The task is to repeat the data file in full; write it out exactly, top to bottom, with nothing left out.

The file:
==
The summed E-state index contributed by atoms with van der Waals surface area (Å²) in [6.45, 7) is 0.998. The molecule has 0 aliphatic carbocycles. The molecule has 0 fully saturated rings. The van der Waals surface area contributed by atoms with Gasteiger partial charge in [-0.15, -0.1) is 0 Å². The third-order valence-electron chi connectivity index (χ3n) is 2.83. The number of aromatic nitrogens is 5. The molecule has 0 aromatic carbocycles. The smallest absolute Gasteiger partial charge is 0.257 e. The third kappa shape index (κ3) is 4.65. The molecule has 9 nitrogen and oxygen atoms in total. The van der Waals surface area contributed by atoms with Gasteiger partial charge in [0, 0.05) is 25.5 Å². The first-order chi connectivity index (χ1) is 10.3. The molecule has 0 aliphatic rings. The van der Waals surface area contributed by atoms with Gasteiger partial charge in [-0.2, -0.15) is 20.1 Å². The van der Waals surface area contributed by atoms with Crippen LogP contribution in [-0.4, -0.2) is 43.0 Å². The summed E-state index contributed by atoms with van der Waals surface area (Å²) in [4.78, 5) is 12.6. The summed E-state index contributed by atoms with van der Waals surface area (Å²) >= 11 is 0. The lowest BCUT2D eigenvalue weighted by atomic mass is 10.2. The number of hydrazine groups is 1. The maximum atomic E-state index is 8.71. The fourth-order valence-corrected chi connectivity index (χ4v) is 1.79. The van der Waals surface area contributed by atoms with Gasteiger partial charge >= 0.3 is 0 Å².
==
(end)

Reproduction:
The summed E-state index contributed by atoms with van der Waals surface area (Å²) in [6.45, 7) is 0.998. The molecule has 0 aliphatic carbocycles. The molecule has 0 fully saturated rings. The van der Waals surface area contributed by atoms with Gasteiger partial charge in [-0.15, -0.1) is 0 Å². The third-order valence-electron chi connectivity index (χ3n) is 2.83. The number of aromatic nitrogens is 5. The molecule has 0 aromatic carbocycles. The smallest absolute Gasteiger partial charge is 0.257 e. The third kappa shape index (κ3) is 4.65. The molecule has 9 nitrogen and oxygen atoms in total. The van der Waals surface area contributed by atoms with Gasteiger partial charge in [0, 0.05) is 25.5 Å². The first-order chi connectivity index (χ1) is 10.3. The molecule has 0 aliphatic rings. The van der Waals surface area contributed by atoms with Gasteiger partial charge in [-0.2, -0.15) is 20.1 Å². The van der Waals surface area contributed by atoms with Crippen LogP contribution in [-0.4, -0.2) is 43.0 Å². The summed E-state index contributed by atoms with van der Waals surface area (Å²) in [4.78, 5) is 12.6. The summed E-state index contributed by atoms with van der Waals surface area (Å²) >= 11 is 0. The lowest BCUT2D eigenvalue weighted by atomic mass is 10.2. The number of hydrazine groups is 1. The maximum atomic E-state index is 8.71. The fourth-order valence-corrected chi connectivity index (χ4v) is 1.79. The van der Waals surface area contributed by atoms with Gasteiger partial charge >= 0.3 is 0 Å².